Matthew reminds us to be ready (as shown in the parables of the Virgins and the Sheep and the Goats), but underneath that it’s also about believing God and having faith in his promises. Faith involves risk. The Message version shows that the master makes the first and second servants partners because they stepped out in faith and used the ‘gift’ the master had given them to use. The master told both of them, “Good work! You did your job well. From now on, be my partner.” (Matt 25: 21/23 MSG) The third servant was told “Take the [talent] and give it to the one who risked the most. And get rid of this ‘play-it safe’ who won’t go out on a limb” (Matt 25:28-30 MSG).
Eugene Peterson calls this parable the ‘Story about Investment,’ but it’s not just about money. It’s about God’s investment and risk in us. It’s about opportunity. We still have that opportunity before us as long as we are breathing! We are cautioned but not condemned! We still have a chance to obey and make it right. We can still make a difference. It doesn’t matter how old you are. You don’t have to be young to work for God. Remember Joshua and Caleb in Numbers 13? They were the Israeli spies who believed God when they went on a reconnaissance mission in Canaan. But the others did not believe and held the people back by their reports of giants in the land. People were too afraid to trust God. Caleb was 80 when Israel was finally ready to cross the Jordan into the promised land. Joshua was also a senior when he led the people against Jericho, under the instructions of the Captain of God’s army. These are only two of the stories.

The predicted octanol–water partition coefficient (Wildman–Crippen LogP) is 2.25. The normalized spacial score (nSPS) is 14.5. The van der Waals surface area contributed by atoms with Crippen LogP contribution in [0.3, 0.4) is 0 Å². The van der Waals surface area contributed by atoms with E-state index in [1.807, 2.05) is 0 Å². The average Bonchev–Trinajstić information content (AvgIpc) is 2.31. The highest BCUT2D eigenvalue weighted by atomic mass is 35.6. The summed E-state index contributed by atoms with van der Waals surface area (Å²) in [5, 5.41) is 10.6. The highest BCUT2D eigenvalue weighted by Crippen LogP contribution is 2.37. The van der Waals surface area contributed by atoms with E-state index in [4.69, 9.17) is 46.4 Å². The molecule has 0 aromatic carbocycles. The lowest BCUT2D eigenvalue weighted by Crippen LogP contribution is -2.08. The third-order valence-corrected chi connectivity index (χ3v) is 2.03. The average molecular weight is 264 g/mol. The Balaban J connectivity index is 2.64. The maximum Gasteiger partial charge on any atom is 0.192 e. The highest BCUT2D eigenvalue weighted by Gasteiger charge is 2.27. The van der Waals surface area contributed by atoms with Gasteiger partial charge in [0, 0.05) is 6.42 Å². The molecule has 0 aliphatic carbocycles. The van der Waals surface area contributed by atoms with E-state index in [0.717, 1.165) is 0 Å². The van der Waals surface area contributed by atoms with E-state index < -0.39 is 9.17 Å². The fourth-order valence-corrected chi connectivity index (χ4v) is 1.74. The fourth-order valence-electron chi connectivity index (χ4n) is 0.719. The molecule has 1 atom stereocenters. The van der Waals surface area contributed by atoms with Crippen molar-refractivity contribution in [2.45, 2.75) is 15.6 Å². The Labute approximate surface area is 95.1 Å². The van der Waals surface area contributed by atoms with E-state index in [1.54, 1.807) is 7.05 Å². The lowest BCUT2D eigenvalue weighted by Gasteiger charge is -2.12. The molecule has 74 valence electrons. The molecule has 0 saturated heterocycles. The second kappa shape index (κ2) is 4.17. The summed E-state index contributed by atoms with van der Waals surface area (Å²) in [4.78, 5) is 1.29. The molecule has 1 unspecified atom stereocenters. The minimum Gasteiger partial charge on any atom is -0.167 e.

Youth also is not a barrier, as the Apostle Paul encouraged his spiritual son Timothy. Paul advised, “Don’t let anyone think less of you because you are young. Be an example to all believers in what you say, in the way you live, in your love, your faith, and your purity” (1 Tim 4:12 NLT).
So we are without excuse. But instead of serving God as just an obligation, turn it around. It’s an opportunity, not a duty. This is your chance to contribute what God has uniquely given to you. You have a special piece of the puzzle! Paul reminds us that “ Each believer has received a gift that manifests the Spirit’s power and presence. That gift is given for the good of the whole community “(1 Cor 12:7 Voice). This means that you (yes, you) really do have a part to play.
It may take time to find the way you need to serve. But start with something small. Use the gifts that you know you have. I’ve been using my gifts and skills in volunteer service. These range from writing and administration, to audio production and other media, as well as hospitality and encouragement. Each of these skills are a part of me. Think of the gifts God has given you – anything at all. Have you offered them up to God? Will you let God transform them into a blessing? Then there are the spiritual gifts – he gives those to minister to people around us as well. The Holy Spirit gives these gifts as he decides is best (1Cor. 12:11).